To close, I refer to something seen all too often in the world of buying and selling.  If there is an imitation to be sold, there will always be a willing buyer.  Sadly, so many settle for the knockoff; the counterfeit; when the real thing was readily available.  When it comes to our Savior Jesus Christ, the saying “Often imitated; never duplicated.”, was never truer.  In word and deed, He stands above all.  For the seeker, the one who searches with all their heart, you can trust and know that he will be found. (Jeremiah 29 v 13)
My prayer is that you are found in Him and Him in you; to settle for less is death and death eternal.

God Bless – Sean Bosse

In With The New

In With The New

If one is ever found to be in a mood of reflection, it is almost always as one year ends and another begins.  For many, heading into a new year is a time of great anticipation.  In business, those who performed well financially in the previous year look forward to the start of a new one.  The same can often be said for those who have progressed in areas of education and sports or, experienced growth in their families or improvements in their health.  But for many others it can be a fearful time; a time of continued struggle in the face of an unknown future.

As I look back on the past year I can’t help but think of those who have been or are still hurting.  Loss in the form of employment, relationships, good health and loved one’s plague society.  Knowing this to be a reality for many, I empathize with those who are fearful or even dread the thought of facing another year.  When thinking on the future in front of them, I’m wondering what truths could be found in Christ that could give them the strength to move forward.  Thankfully many are found for those whose trust is placed in Jesus Christ and I outline 4 that I pray encourage you to boldly, courageously and confidently face the uncertain future.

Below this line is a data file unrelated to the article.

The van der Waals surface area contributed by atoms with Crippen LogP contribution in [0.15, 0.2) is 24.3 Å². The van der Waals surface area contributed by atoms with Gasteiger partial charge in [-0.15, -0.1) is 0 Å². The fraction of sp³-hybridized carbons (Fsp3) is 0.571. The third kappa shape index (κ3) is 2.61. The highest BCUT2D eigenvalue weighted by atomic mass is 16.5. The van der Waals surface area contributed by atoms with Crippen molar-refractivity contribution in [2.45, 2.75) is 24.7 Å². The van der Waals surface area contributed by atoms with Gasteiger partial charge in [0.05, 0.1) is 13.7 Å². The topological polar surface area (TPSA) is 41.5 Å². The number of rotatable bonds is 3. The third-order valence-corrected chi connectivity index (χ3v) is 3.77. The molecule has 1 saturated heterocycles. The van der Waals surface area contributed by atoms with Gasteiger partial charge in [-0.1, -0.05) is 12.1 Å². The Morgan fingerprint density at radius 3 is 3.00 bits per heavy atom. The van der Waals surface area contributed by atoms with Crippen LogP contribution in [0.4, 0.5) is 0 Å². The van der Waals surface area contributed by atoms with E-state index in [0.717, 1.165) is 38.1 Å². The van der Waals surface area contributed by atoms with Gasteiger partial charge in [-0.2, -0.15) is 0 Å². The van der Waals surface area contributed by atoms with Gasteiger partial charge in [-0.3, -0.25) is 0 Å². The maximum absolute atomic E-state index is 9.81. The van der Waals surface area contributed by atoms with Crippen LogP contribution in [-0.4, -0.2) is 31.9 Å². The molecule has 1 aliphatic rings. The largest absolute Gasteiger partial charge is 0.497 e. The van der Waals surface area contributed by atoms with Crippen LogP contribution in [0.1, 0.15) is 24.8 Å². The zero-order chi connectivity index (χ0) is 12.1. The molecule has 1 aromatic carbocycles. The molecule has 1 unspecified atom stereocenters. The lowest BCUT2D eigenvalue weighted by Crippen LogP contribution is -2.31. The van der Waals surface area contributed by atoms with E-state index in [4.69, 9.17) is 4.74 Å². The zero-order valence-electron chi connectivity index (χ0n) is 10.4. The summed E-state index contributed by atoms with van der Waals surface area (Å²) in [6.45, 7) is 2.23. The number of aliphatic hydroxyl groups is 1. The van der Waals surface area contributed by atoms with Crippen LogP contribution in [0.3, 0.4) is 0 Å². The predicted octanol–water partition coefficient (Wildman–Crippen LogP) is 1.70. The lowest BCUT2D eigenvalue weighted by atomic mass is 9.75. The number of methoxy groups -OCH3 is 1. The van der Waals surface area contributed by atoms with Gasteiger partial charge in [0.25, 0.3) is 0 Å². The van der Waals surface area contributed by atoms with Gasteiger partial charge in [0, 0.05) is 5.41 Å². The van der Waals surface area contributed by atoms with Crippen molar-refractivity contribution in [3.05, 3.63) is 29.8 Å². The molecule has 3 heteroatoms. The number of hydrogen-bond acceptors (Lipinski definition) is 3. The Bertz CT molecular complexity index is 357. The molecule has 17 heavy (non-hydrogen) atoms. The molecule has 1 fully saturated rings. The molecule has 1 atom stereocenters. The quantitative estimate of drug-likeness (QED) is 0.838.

• When hardship or suffering happens, we’re are often left with the question of why. Scripture found in John 16 v 33 flips the question of why in reading the following:“I have said these things to you, that in me you may have peace. In the world you will have tribulation. But take heart; I have overcome the world.”In saying “you will have tribulation”, Jesus is stating that we will struggle, we will suffer.  Now I understand that you might say, “Sean, how is this encouraging?” and I get it but, the answer is found in the heads up.  It is not a question of why but when and anger doesn’t have to consume me as Christ didn’t promise perfection in this life.
  • The above stated, in my flesh I would still want to know; as if to somehow avoid the problem. The reality is I don’t know but, there is one who does as revealed in reading Psalm 139 v 1 – 4 and Isaiah 46 v 10.“You have searched me, Lord, and you know me.  You know when I sit and when I rise; you perceive my thoughts from afar. You discern my going out and my lying down; you are familiar with all my ways.  Before a word is on my tongue you, Lord, know it completely.”
    “I make known the end from the beginning, from ancient times, what is still to come. I say, ‘My purpose will stand, and I will do all that I please.”